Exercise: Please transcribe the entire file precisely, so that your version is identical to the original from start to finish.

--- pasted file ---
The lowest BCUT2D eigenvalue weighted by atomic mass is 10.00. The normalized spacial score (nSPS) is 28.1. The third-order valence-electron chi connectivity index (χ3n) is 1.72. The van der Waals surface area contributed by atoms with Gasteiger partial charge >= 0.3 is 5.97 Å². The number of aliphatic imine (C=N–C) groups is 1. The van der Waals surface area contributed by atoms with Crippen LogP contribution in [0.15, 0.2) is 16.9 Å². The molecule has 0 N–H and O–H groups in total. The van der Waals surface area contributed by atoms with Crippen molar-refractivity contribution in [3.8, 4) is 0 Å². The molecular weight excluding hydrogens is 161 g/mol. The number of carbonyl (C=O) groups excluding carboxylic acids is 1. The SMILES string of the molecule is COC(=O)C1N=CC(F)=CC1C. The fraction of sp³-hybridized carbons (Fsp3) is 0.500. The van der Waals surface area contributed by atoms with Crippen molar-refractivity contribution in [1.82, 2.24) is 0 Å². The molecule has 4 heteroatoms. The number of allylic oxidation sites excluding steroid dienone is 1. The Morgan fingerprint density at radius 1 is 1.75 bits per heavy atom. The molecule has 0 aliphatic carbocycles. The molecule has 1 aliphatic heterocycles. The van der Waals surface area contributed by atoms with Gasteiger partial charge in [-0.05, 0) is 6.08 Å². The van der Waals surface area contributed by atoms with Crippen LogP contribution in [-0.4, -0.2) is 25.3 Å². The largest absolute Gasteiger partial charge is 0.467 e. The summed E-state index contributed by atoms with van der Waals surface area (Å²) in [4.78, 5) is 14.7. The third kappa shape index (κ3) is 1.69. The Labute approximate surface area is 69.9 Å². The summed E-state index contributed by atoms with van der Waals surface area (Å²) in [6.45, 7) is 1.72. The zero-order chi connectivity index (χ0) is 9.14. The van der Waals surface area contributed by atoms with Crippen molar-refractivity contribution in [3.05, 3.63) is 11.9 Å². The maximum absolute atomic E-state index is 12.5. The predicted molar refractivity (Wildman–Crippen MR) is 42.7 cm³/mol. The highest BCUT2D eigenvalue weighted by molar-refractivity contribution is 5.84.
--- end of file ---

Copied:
The lowest BCUT2D eigenvalue weighted by atomic mass is 10.00. The normalized spacial score (nSPS) is 28.1. The third-order valence-electron chi connectivity index (χ3n) is 1.72. The van der Waals surface area contributed by atoms with Gasteiger partial charge >= 0.3 is 5.97 Å². The number of aliphatic imine (C=N–C) groups is 1. The van der Waals surface area contributed by atoms with Crippen LogP contribution in [0.15, 0.2) is 16.9 Å². The molecule has 0 N–H and O–H groups in total. The van der Waals surface area contributed by atoms with Crippen molar-refractivity contribution in [3.8, 4) is 0 Å². The molecular weight excluding hydrogens is 161 g/mol. The number of carbonyl (C=O) groups excluding carboxylic acids is 1. The SMILES string of the molecule is COC(=O)C1N=CC(F)=CC1C. The fraction of sp³-hybridized carbons (Fsp3) is 0.500. The van der Waals surface area contributed by atoms with Crippen molar-refractivity contribution in [1.82, 2.24) is 0 Å². The molecule has 4 heteroatoms. The number of allylic oxidation sites excluding steroid dienone is 1. The Morgan fingerprint density at radius 1 is 1.75 bits per heavy atom. The molecule has 0 aliphatic carbocycles. The molecule has 1 aliphatic heterocycles. The van der Waals surface area contributed by atoms with Gasteiger partial charge in [-0.05, 0) is 6.08 Å². The van der Waals surface area contributed by atoms with Crippen LogP contribution in [-0.4, -0.2) is 25.3 Å². The largest absolute Gasteiger partial charge is 0.467 e. The summed E-state index contributed by atoms with van der Waals surface area (Å²) in [4.78, 5) is 14.7. The third kappa shape index (κ3) is 1.69. The Labute approximate surface area is 69.9 Å². The summed E-state index contributed by atoms with van der Waals surface area (Å²) in [6.45, 7) is 1.72. The zero-order chi connectivity index (χ0) is 9.14. The van der Waals surface area contributed by atoms with Crippen molar-refractivity contribution in [3.05, 3.63) is 11.9 Å². The maximum absolute atomic E-state index is 12.5. The predicted molar refractivity (Wildman–Crippen MR) is 42.7 cm³/mol. The highest BCUT2D eigenvalue weighted by molar-refractivity contribution is 5.84.